Chargers, Rams quick to focus on need for changes after Jacob Blake's shooting by police

In the hour leading to a scheduled scrimmage at SoFi Stadium, Los Angeles Chargers coach Anthony Lynn sensed that his players and assistants needed to talk about the recent police shooting of Jacob Blake in Wisconsin.

After listening to several impassioned speeches about the impact of racism, police brutality and the need to embrace the moment to seed change, Lynn made the decision to cancel the scrimmage.

"We gotta continue to bring awareness to this situation, then we gotta do something," Lynn said. "I don't think we're in the right mindset to practice."

"Hard Knocks: Los Angeles" continued Tuesday, with the HBO series focusing on behind-the-scenes conversations held at the Chargers and Rams training camps in the wake of Blake's shooting.

When shown the viral video of a police officer shooting Blake, Rams coach Sean McVay reacted in astonishment. "Are you f---ing kidding me?" McVay said. "That makes me sick."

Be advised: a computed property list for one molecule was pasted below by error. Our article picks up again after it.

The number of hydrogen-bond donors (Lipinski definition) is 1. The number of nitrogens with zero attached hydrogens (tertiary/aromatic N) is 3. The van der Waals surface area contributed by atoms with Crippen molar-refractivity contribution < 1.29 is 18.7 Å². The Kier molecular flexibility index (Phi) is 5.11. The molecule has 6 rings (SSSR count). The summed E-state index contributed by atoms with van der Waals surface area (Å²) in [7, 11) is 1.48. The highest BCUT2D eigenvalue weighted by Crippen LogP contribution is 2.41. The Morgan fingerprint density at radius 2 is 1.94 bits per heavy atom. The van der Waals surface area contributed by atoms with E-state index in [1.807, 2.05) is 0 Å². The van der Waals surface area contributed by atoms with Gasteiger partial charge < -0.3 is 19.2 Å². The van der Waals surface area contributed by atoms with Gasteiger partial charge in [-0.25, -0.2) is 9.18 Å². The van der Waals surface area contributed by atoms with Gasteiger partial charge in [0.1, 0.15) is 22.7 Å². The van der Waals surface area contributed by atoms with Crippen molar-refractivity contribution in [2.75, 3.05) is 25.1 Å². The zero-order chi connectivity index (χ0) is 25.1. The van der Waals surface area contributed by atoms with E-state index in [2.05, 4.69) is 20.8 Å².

McVay held a meeting with team leaders, including Aaron Donald, Jared Goff and Robert Woods, among others, to discuss how the team should proceed.

"For us, whether it's canceling practice, what does that actually move?" Woods asked. "I feel like we actually got to do an action, whether it's go somewhere -- go to political offices, go to LAPD [Los Angeles Police Department], be the change right there in that moment versus some words, or something. It's deeper than words. We need to show up somewhere."

The Rams opted to hold practice, where discussions continued.

Woods and fellow wide receiver Cooper Kupp talked about NBA legend Bill Russell's impact when he boycotted a game in 1961. "And we're still doing the same thing," Woods said, expressing disappointment. "There's been change, but it's showing that it's still a long, long process."

With the Chargers, during a video meeting on the night NBA players decided to boycott games, Lynn called the police shooting in Wisconsin "unfreakingbelievable."

He also said that he did not think that canceling practice would make a difference, and instead implored players to get into the community to create change, and "get your [butt] out and vote to get the right people in the positions that have the same viewpoints that you have."

Lynn also encouraged players to speak their mind to the media after they finished practice.

However, a day later, Lynn thought it best to cancel practice for the health and safety of his team, which he said was not in the mind space to play a physical game.

At SoFi Stadium, with his players lined up behind him, Lynn told reporters. "This football team is committed to fighting for a championship and social justice."